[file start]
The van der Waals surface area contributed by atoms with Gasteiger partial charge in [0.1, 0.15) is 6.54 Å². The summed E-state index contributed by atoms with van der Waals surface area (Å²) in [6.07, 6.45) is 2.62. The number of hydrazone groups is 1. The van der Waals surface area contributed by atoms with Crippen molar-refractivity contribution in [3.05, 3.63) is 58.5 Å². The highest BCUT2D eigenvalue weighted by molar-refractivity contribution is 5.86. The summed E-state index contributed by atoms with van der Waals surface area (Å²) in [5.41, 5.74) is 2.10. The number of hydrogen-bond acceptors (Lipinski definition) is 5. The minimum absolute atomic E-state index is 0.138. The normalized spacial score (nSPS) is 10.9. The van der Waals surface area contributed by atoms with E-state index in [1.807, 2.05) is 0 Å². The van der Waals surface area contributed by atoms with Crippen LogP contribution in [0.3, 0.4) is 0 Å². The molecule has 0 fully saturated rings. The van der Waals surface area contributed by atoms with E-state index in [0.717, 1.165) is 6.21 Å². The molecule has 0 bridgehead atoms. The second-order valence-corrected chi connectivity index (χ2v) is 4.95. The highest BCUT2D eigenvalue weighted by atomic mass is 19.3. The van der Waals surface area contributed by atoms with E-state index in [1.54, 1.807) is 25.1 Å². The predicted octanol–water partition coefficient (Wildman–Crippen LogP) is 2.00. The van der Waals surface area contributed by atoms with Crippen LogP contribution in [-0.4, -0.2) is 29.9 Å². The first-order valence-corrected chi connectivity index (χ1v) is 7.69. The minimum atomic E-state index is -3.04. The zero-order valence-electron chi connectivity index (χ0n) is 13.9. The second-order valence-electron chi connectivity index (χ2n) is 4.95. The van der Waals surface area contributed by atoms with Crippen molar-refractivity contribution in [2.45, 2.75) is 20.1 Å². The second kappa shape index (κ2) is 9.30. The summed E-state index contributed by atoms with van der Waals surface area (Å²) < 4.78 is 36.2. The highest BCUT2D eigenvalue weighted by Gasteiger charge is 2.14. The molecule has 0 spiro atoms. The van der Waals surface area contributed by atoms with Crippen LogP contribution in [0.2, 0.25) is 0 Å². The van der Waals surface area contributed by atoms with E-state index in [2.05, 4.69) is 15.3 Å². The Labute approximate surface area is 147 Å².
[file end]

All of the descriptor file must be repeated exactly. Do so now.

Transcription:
The van der Waals surface area contributed by atoms with Gasteiger partial charge in [0.1, 0.15) is 6.54 Å². The summed E-state index contributed by atoms with van der Waals surface area (Å²) in [6.07, 6.45) is 2.62. The number of hydrazone groups is 1. The van der Waals surface area contributed by atoms with Crippen molar-refractivity contribution in [3.05, 3.63) is 58.5 Å². The highest BCUT2D eigenvalue weighted by molar-refractivity contribution is 5.86. The summed E-state index contributed by atoms with van der Waals surface area (Å²) in [5.41, 5.74) is 2.10. The number of hydrogen-bond acceptors (Lipinski definition) is 5. The minimum absolute atomic E-state index is 0.138. The normalized spacial score (nSPS) is 10.9. The van der Waals surface area contributed by atoms with E-state index in [1.807, 2.05) is 0 Å². The van der Waals surface area contributed by atoms with Crippen LogP contribution in [0.3, 0.4) is 0 Å². The molecule has 0 fully saturated rings. The van der Waals surface area contributed by atoms with E-state index in [0.717, 1.165) is 6.21 Å². The molecule has 0 bridgehead atoms. The second-order valence-corrected chi connectivity index (χ2v) is 4.95. The highest BCUT2D eigenvalue weighted by atomic mass is 19.3. The van der Waals surface area contributed by atoms with E-state index in [1.54, 1.807) is 25.1 Å². The predicted octanol–water partition coefficient (Wildman–Crippen LogP) is 2.00. The van der Waals surface area contributed by atoms with Crippen LogP contribution in [-0.4, -0.2) is 29.9 Å². The first-order valence-corrected chi connectivity index (χ1v) is 7.69. The minimum atomic E-state index is -3.04. The zero-order valence-electron chi connectivity index (χ0n) is 13.9. The second-order valence-electron chi connectivity index (χ2n) is 4.95. The van der Waals surface area contributed by atoms with Crippen molar-refractivity contribution in [2.45, 2.75) is 20.1 Å². The second kappa shape index (κ2) is 9.30. The summed E-state index contributed by atoms with van der Waals surface area (Å²) < 4.78 is 36.2. The highest BCUT2D eigenvalue weighted by Gasteiger charge is 2.14. The molecule has 0 spiro atoms. The van der Waals surface area contributed by atoms with Crippen LogP contribution in [0.2, 0.25) is 0 Å². The van der Waals surface area contributed by atoms with E-state index in [2.05, 4.69) is 15.3 Å². The Labute approximate surface area is 147 Å².